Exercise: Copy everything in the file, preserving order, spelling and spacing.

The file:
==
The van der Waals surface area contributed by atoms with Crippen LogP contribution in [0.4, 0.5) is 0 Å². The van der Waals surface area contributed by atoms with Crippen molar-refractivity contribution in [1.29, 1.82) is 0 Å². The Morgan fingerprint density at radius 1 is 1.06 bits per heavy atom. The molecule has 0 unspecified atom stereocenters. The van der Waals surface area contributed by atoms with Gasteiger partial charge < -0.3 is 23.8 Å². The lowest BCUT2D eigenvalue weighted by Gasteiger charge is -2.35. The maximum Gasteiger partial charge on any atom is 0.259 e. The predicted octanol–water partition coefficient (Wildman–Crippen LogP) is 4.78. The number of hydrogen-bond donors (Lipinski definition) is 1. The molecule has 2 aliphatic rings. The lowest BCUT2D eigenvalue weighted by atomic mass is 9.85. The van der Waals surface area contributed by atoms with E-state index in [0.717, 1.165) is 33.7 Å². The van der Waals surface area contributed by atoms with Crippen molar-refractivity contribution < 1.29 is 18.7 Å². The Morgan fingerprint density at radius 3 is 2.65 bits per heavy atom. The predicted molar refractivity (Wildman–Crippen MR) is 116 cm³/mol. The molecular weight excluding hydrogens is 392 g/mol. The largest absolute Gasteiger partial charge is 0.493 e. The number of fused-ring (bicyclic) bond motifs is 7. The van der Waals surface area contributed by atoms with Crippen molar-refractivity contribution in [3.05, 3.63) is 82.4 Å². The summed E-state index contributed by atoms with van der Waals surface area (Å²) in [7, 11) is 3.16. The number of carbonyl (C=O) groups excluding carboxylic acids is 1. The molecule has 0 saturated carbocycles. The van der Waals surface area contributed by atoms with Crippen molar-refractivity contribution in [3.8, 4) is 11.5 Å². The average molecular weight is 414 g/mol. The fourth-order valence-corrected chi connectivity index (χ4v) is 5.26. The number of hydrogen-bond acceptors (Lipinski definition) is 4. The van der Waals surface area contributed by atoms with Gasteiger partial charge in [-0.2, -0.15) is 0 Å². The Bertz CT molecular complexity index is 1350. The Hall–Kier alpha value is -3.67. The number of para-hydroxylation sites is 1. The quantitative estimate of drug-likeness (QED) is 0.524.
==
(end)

The van der Waals surface area contributed by atoms with Crippen LogP contribution in [0.4, 0.5) is 0 Å². The van der Waals surface area contributed by atoms with Crippen molar-refractivity contribution in [1.29, 1.82) is 0 Å². The Morgan fingerprint density at radius 1 is 1.06 bits per heavy atom. The molecule has 0 unspecified atom stereocenters. The van der Waals surface area contributed by atoms with Gasteiger partial charge < -0.3 is 23.8 Å². The lowest BCUT2D eigenvalue weighted by Gasteiger charge is -2.35. The maximum Gasteiger partial charge on any atom is 0.259 e. The predicted octanol–water partition coefficient (Wildman–Crippen LogP) is 4.78. The number of hydrogen-bond donors (Lipinski definition) is 1. The molecule has 2 aliphatic rings. The lowest BCUT2D eigenvalue weighted by atomic mass is 9.85. The van der Waals surface area contributed by atoms with E-state index in [0.717, 1.165) is 33.7 Å². The van der Waals surface area contributed by atoms with Crippen molar-refractivity contribution < 1.29 is 18.7 Å². The Morgan fingerprint density at radius 3 is 2.65 bits per heavy atom. The predicted molar refractivity (Wildman–Crippen MR) is 116 cm³/mol. The molecular weight excluding hydrogens is 392 g/mol. The largest absolute Gasteiger partial charge is 0.493 e. The number of fused-ring (bicyclic) bond motifs is 7. The van der Waals surface area contributed by atoms with Crippen molar-refractivity contribution in [3.05, 3.63) is 82.4 Å². The summed E-state index contributed by atoms with van der Waals surface area (Å²) in [7, 11) is 3.16. The number of carbonyl (C=O) groups excluding carboxylic acids is 1. The molecule has 0 saturated carbocycles. The van der Waals surface area contributed by atoms with Crippen molar-refractivity contribution in [3.8, 4) is 11.5 Å². The average molecular weight is 414 g/mol. The fourth-order valence-corrected chi connectivity index (χ4v) is 5.26. The number of hydrogen-bond acceptors (Lipinski definition) is 4. The van der Waals surface area contributed by atoms with Gasteiger partial charge in [-0.2, -0.15) is 0 Å². The Bertz CT molecular complexity index is 1350. The Hall–Kier alpha value is -3.67. The number of para-hydroxylation sites is 1. The quantitative estimate of drug-likeness (QED) is 0.524.